Beige has never been so exciting: The Federal Reserve will offer up its newest "beige book" tomorrow, offering once more a slew of anecdotal takes on what's happening nationwide on a range of economic factors. Given what we’ve heard from Ben Bernanke, the Fed chairman, over the last several weeks, we’re guessing business contacts have been giving Fed officials some reasons for economic optimism for the second half of the year – even as some sectors (i.e., housing) continue to struggle.

Rating the raters: A House Financial Services panel is set to join the conversation on a hot topic these days. The credit rating agencies that are currently piling dire warning on top of dire warning on the debt limit and U.S. debt in general.

The Financial Services oversight subcommittee will specifically discuss exactly what it means when these market scorekeepers toss out three A’s in a row and how raters will function in the wake of Dodd-Frank. As you may recall, the raters didn’t make many friends after the financial crisis, after assigning AAAs to all sorts of shoddy mortgage-backed debt.

Officials from the Fed and the comptroller, not to mention from Standard & Poor’s and Moody’s, will be on hand on Wednesday to offer their take.

The corporate take: Senate Finance is welcoming a quartet of corporate executives to The Dirksen Senate Office Building tomorrow to discuss the need to overhaul the tax code. (The four companies: Wal-Mart, Kimberly-Clark, PMC-Sierra and CVS Caremark.)

Corporate officials have been no stranger to congressional testimony on tax reform in recent months, having generally called for a switch to a territorial tax system for foreign earnings and appearing fairly open to at least considering exchanging tax credits for research and development and other incentives for lower corporate rates.

Speaking of which…: The chairman of that other tax-writing panel — Rep. Dave Camp (R-Mich.) of House Ways and Means — is set to discuss both tax reform and the stalled trade deals at a U.S. Chamber of Commerce breakfast tomorrow.

As you probably know, the trade deals with South Korea, Panama and Colombia have been hung up over a dispute over the Trade Adjustment Assistance program. Camp vowed this month to separately consider TAA if the Obama administration did not send the program up as part of the South Korea pact.

The carving knife, part 1: A House Appropriations panel is slated to discuss a particular conservative sore spot – foreign aid. As our Erik Wasson reported, the spending bill the panel will mark up essentially cuts spending on core functions for the State Department and foreign aid by 11 percent, once the War on Terror is excluded.

The carving knife, part 2: The House Oversight Committee is set to examine several proposals aimed at decreasing the government’s real estate holdings.

Rep. Jeff Denham, who has been working with the Obama administration, has envisioned a civil version of the Defense Base Closure and Realignment Commission (BRAC), which led to the shuttering of more than 350 defense installations between 1989 and 2005.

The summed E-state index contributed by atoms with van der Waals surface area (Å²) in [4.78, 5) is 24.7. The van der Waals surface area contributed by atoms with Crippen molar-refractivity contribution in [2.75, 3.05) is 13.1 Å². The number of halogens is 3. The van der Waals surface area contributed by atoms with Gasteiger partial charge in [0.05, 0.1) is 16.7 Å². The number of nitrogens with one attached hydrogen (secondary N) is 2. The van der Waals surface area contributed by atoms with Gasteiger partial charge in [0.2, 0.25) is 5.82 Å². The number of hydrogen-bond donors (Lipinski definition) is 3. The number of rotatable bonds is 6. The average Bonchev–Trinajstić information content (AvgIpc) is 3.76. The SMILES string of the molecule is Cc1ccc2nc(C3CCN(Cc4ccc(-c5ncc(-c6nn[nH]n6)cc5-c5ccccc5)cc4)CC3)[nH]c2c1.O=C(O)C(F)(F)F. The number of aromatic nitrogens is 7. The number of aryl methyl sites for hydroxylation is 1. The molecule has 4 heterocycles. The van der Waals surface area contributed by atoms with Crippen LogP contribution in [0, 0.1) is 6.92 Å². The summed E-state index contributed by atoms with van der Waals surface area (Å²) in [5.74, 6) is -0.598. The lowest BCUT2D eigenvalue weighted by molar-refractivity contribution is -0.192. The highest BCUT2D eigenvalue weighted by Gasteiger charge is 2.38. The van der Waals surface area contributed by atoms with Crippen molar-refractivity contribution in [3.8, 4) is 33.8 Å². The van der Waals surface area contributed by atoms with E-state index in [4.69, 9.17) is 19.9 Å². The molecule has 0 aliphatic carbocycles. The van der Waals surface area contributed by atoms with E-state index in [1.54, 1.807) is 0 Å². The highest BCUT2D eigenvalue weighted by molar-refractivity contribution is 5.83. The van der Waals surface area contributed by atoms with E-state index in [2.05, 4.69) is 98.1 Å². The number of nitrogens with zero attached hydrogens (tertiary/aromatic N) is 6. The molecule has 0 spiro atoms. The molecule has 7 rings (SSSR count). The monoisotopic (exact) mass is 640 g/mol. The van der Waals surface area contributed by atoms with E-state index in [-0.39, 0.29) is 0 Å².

The California Republican’s measure focuses on how the federal government can restructure how it manages and consolidates real estate over the long term, while also figuring out how it can house more employees in less space.

Several officials, both in the administration and out, are set to testify on the issue.

Spending trim: The bicameral Joint Economic Committee’s topic du jour for Wednesday will be restraining government spending, with James Miller, OMB director in the Reagan administration, among its witnesses.

Economic indicators:

-- The Mortgage Bankers Association is set to its weekly application index.

-- And the Commerce Department will release data on a leading indicator of manufacturing activity: durable goods for June. The measure is the volume of orders, shipments and unfilled orders of goods whose intended lifespan is three years or more. The figure can be skewed by huge increases in aircraft and defense orders. The figure also is measured without transportation factors.


NLRB v. Boeing: The Obama administration announced it opposed a House Republican bill that would restrict the National Labor Relations Board’s ability to force an employer to shift workers “under any circumstance.”

The House Rules Committee, which has had its hands full with the BoehnerJohn Andrew BoehnerDems face hard choice for State of the Union response Even some conservatives seem open to return to earmarks Overnight Finance: Trump, lawmakers take key step to immigration deal | Trump urges Congress to bring back earmarks | Tax law poised to create windfall for states | Trump to attend Davos | Dimon walks back bitcoin criticism MORE debt-ceiling plan, still has to get the bill ready for the floor. The measure cleared the House Education and the Workforce Committee on a party-line vote last week.

Gap widens
: Hispanic wealth dropped more sharply between 2005 and 2009 than it did in black and white households, the Pew Hispanic Center reported on Tuesday.


On the Money’s Tuesday:

-- Standard & Poor’s keeping it neutral.

-- Elizabeth WarrenElizabeth Ann WarrenWarren: Trump is a 'racist bully' Poll: Oprah would outperform Warren, Harris against Trump in California Democrats continue to dismiss positive impacts of tax reform MORE: Leaving on that midnight train to Harvard.

-- Democrats on the Fair Tax: Sounds like a misnomer.

-- Lawmakers divided on USPS closures.

-- Christine Lagarde to U.S.: Get hopping on the debt limit.

-- House Dems want administration to stay the course in Trans-Pacific Partnership (TPP) negotiations

-- Poll finds Americans trust Obama more on the issue.

-- New home sales fall ...

-- But home prices rise ...

-- (As does consumer confidence, for that matter.)

Feedback? Shoot it to bbecker@thehill.com.